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The Great Lakes Maritime Transportation System: Critical Energy for Change

1,000 footer leaving Duluth's shipping canal.

The thousand-footer, Walter J. McCarthy Jr., heads out of the Duluth shipping canal. Photo: Don Breneman

“In the year 2000” sounded exotic and faraway in the summer of 1985, but today it’s history. Planning is an exercise in both hubris and humility; where sometimes we will be astounded by our accuracy, and at others confounded by our inability to see the obvious.

I’m new at Minnesota Sea Grant; my role is maritime transportation extension educator and I work with the Great Lakes Maritime Research Institute (see Bow Watch column for an explanation of the institute), assisting with program outreach and education.

In order to put together a work plan, it made sense to see what Minnesota Sea Grant has done in this area over the past decade or two. While interviewing Sea Grant staff, I discovered the existence of a dusty, blue-jacketed report entitled, Conference Highlights: The Seaway in the Year 2000.

The conference was sponsored by Minnesota Sea Grant and was held in June 1985. Participants were an impressive collection of maritime transportation specialists and policy experts representing industry, government, and education from both Canada and the U.S.

The report followed the St Lawrence Seaway’s 25th anniversary. The goal was to get Seaway users and government officials talking about concerns, not least of which was how to keep the then struggling Seaway competitive with other transportation routes through the year 2000 and beyond.

So what has changed over the last two decades? What can we see with our perfect hindsight? You be the judge.

Twenty years ago the major concerns included:

  • system maintenance financing and construction
  • the fairness of user fees
  • hidden subsidies in other forms of transportation
  • the need to “modernize” the Seaway
  • the changing fortune of various cargos on the lakes
  • the impacts of a world fleet of larger more efficient ships that cannot enter the Seaway
  • sagging commodity markets
  • pilotage and crew costs
  • the lack of Seaway awareness by European and international shippers
  • the need to develop new markets
  • the lack of a voice for Great Lakes issues

In short, could the “boom” of the first ten years ever be recaptured by the industry and would the Seaway ever be able to realize its potential as “the nation’s fourth coast?”

The More Things Change, the More They Stay the Same

Most Great Lakes transportation specialists would grimace reading the list above. Not only is this list relevant today, several important issues would need adding. These include:

  • the environmental concern of biological pollution caused by ship ballast exchange
  • the importance and growth in emerging Asian markets redirecting cargos
  • added costs due to post-911 security requirements
  • and the now-aging fleet and infrastructure serving the Seaway system.

So far, the view seems pretty dark. It looks like one challenge after the other for Great Lakes shipping.

Positive Changes

However, some dramatic and positive changes have occurred, a few even anticipated by the report. Yes, the growth of trade in the Pacific Rim has increased, even to the point of major ocean port gridlock. In fact, the demand on all transportation has grown exponentially over the past 20 years, with just maritime transportation projected to quadruple in the next five years at certain key ports. This reality is forcing a new awareness of the importance of the nation’s natural transportation corridors, and this new awareness can only benefit the Great Lakes region.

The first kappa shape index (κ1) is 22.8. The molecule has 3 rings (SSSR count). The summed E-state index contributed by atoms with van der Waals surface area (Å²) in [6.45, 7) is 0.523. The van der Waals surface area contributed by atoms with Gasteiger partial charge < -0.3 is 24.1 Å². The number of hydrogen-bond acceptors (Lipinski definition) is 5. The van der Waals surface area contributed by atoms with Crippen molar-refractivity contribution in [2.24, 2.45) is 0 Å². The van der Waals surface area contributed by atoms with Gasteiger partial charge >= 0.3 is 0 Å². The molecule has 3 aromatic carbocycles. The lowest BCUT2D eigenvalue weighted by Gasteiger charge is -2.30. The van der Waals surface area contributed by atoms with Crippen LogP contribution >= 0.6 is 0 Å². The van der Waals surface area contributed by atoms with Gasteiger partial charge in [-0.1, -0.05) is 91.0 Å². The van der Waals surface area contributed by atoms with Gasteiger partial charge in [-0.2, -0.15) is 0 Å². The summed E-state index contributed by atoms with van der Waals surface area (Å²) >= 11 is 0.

Growing congestion is causing us to begin formulating a national transportation policy that seeks to optimize and balance the benefits from a coordinated freight system. Greater awareness promises more resources to address environmental impacts of all transportation. We are beginning to see this through funding to address the problems of invasive species, engine emissions reduction, coastal land use, as well as data collection and monitoring.

Growth in technology is providing us with new options and challenging the maritime industry with innovative ship and shore-side infrastructure design, and is even challenging our traditional notions of logistics and business strategy.

New intermodal systems are being created, new public and private partnerships have formed, and the governments of Canada and the U.S. are working cooperatively to address Great Lakes issues. Industry, academia, and local communities are coming together to address the realities of sustainable development as witnessed through a host of interstate and bi-national efforts throughout the Great Lakes region.

Critical Mass for Action

Today we still face many of the issues that were before us 20 years ago, including several new concerns. However, we have come a long way through cooperative efforts, better communication, and education.

It may seem chaotic at times, but the critical mass for action and change within the Great Lakes Transportation Corridor is available, and how we choose to address these important issues will have a dramatic impact on our success or failure throughout the Great Lakes region, not just for the next 20 years, but for the next century.

At Sea Grant, we hope to help facilitate these changes and improvements by working with the Great Lakes Maritime Research Institute and the many other entities concerned with the Seaway.

If you’d like to contact Dale Bergeron about Great Lakes maritime transportation issues, he can be reached at (218) 726-7672 or dbergero@d.umn.edu.

By Dale Bergeron
April 2006

Return to April 2006 Seiche

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